12 July 2016

Why does a mild-mannered person flip out completely when they are cut off in traffic?

What is it that so infuriates us in a car that wouldn’t bother us in other scenarios?

A University of Queensland School of Psychology team led by research supervisor Lauren Shaw wants to know.

“Surveys show that many drivers are concerned about aggression, but there’s not a lot of research about why it occurs, particularly for those who aren’t normally aggressive or angry,” Ms Shaw said.

“To try to understand that, we’re looking at what can contribute to aggression, personality characteristics of drivers and situational circumstances and interpretations.

“Previously I’ve undertaken research where drivers cited rude, inconsiderate driving that displays poor etiquette as being a trigger for driving anger, more so than dangerous driving.”

Queensland drivers are being asked to take part in a 30- to 40-minute online survey about their thoughts and reactions to a range of common driving scenarios.

Ms Shaw described driver aggression as a “leading concern for Australian drivers”, with surveys revealing up to 86 per cent of Aussie drivers worried about increasing aggression in transit.

She said research suggested that drivers who reported experiencing driver aggression – either as a victim or perpetrator – were 158 times more likely to report having been involved in a crash.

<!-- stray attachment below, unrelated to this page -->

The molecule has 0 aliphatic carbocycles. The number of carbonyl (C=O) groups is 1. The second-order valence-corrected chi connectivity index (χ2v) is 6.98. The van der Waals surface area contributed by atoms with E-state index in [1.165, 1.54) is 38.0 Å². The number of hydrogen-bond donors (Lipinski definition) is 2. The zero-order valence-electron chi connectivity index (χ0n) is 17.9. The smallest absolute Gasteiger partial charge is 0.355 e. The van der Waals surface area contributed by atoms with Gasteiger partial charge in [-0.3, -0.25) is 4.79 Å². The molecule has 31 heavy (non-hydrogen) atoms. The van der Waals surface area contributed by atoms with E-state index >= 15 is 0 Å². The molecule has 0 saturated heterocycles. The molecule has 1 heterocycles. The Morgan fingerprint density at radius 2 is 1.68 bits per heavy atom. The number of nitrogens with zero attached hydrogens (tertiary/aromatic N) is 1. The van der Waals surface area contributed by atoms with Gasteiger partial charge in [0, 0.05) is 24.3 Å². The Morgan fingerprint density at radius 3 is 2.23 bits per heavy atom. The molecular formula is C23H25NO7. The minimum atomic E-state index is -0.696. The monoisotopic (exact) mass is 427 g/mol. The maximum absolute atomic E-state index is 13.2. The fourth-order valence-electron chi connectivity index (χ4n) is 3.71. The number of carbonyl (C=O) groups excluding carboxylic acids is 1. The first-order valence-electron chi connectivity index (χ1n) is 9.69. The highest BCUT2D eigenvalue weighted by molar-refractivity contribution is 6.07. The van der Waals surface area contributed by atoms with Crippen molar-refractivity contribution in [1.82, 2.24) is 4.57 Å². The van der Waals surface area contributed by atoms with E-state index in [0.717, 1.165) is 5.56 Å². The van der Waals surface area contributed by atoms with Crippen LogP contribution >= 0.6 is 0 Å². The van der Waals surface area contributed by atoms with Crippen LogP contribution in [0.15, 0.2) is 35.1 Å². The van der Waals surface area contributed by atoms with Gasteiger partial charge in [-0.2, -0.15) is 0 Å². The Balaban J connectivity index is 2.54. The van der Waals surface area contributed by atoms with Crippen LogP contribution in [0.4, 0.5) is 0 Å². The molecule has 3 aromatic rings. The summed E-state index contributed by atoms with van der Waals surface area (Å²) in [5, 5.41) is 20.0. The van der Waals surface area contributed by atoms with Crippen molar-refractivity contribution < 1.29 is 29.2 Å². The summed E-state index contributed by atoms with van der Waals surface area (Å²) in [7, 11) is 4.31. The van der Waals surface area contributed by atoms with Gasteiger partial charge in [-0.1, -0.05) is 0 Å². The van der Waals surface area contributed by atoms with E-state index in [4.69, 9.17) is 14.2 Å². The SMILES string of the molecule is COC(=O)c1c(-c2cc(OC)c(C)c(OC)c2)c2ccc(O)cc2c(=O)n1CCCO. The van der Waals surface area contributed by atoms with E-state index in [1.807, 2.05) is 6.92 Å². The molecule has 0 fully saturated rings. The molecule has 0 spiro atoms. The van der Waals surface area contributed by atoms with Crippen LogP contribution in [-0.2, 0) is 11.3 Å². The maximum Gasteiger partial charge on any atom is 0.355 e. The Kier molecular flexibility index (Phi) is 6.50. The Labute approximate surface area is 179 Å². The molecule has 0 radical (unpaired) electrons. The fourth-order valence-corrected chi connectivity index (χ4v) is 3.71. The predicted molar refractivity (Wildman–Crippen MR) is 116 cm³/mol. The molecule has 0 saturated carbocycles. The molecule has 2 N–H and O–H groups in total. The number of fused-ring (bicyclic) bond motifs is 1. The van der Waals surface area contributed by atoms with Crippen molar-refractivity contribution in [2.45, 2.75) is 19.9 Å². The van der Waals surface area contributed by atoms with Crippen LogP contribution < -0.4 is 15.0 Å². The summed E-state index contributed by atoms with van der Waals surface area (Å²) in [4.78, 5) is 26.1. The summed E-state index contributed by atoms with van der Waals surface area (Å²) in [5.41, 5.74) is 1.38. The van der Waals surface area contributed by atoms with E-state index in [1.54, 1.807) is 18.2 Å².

“Road crashes can have devastating consequences, and if aggression can contribute to crashes then we need to understand the factors that contribute to it in order to prevent it,” Ms Shaw said.

“Some of the things we will explore in this latest survey include how stress affects driving behaviour.

“We’ll also delve into coping strategies and the tendency towards impulsivity.”

The sample question below provides an example of the scenarios presented in the survey:

Question: You are driving your vehicle in the far left lane and are stuck in a traffic jam. Out of nowhere, a car comes up from behind on the shoulder and tries to squeeze past you. How do you respond?

A) Nothing. Let the car squeeze in.

B) Make obscene gestures, or yell at the other driver as you prevent the driver from cutting in front.

C) Let the car squeeze in, but honk your horn and show your disapproval.

D)  Honk your horn and close the gap to the vehicle in front to prevent the other car cutting in front.

To take part in the study, visit www.tinyurl.com/DrivingResearch​.

Media: Ms Lauren Shaw, l.shaw@uq.edu.au; Robert Burgin, UQ Communications, r.burgin@uq.edu.au, +61 7 3346 3035, +61 448 410 364.